Imbuing housing estates with character

Imbuing housing estates with character

SINGAPORE - The effort to imbue housing estates with character - ideally to distinguish them from other estates - is a constant challenge in an environment where efficiency, top-down management and project deadlines are dominant factors.

Necessity led to a cookie-cutter approach when Housing Board flats were erected in the early years of the public housing programme. But Singapore has come a long way since then. The distance travelled, in terms of character and taste, can be seen in neatly-laid-out and landscaped public housing estates that combine functionality and aesthetic appeal - features often regarded as better than those of some private estates abroad.

With rising expectations, National Development Minister Khaw Boon Wan has promised that each new Housing Board project will improve on previous developments.

Three planned estates - Bidadari, Tampines North and Punggol Matilda - will feature open spaces and greenery as an intrinsic part of their charm. A man-made lake and a regional park for Bidadari; two parks for Tampines North, one boasting a sandy beach; and a waterfront estate for Punggol Matilda are some of the ways in which they will stand out in Singapore's crowded architectural landscape.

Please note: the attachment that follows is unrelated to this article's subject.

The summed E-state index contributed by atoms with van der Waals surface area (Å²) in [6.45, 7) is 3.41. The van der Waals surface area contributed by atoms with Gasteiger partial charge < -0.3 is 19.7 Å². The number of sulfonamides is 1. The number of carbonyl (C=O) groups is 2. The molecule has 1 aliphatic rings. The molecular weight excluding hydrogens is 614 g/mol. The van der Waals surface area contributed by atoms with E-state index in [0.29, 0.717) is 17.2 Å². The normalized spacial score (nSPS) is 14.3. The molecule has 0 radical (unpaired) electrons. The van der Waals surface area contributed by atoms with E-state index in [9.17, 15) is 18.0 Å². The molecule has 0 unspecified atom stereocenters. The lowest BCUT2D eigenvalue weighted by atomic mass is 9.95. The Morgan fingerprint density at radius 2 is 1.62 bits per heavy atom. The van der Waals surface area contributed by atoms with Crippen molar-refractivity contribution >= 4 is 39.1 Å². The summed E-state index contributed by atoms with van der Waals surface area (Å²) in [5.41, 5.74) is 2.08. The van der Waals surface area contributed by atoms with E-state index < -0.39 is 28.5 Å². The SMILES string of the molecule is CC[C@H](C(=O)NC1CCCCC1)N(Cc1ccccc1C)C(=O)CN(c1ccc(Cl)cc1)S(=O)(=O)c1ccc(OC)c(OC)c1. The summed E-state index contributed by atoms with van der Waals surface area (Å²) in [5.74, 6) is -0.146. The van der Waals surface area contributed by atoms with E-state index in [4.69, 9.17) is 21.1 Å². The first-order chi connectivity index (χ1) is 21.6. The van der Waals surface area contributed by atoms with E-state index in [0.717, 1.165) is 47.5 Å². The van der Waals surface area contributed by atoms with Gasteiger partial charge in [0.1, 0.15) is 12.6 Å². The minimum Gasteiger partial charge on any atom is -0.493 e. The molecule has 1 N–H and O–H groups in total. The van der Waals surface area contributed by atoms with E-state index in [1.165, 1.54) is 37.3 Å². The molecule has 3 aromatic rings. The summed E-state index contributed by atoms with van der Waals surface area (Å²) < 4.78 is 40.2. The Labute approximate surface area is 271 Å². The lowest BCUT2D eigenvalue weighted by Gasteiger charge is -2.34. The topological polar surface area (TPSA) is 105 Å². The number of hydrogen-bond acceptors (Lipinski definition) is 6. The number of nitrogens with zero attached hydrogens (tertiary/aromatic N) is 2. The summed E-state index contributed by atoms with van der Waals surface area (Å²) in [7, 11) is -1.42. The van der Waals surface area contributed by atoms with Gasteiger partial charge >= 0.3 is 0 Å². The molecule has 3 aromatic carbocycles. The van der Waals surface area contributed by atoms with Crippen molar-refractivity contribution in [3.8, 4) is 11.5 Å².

When the state is involved, the objective must be to not just create estates that please buyers but to also build inclusive communities.

With this in mind, spaces should be designed to attract residents and allow them to interact in different ways, while respecting the area's heritage and ecological integrity.

Developing an age-friendly city means designing or adapting structures and services that also cater to residents, young and old, with varying needs and capacities. Indeed, regulations now stipulate that family-friendly features, from nursing rooms to upsized parking spaces, will be compulsory from next April for all new buildings that are frequented by families.

Even award-winning urban designs can fall short of social expectations if they are inaccessible or unsafe for certain groups of users, if people simply lack the information to make good use of facilities, and if community life is barren. Practical needs can be taken into account by planners but they can only do so much on their own in the socio-cultural sphere.

How the identity of a housing estate develops, of course, depends on the extent to which residents cherish the heritage of a place and the degree to which they are willing to invest their energies and imagination in making the environment come alive.

Affinity with, and attachment to, a new estate can be established only over time. Even as the authorities go about building a quality living environment, it is residents who turn spaces into lively neighbourhoods.


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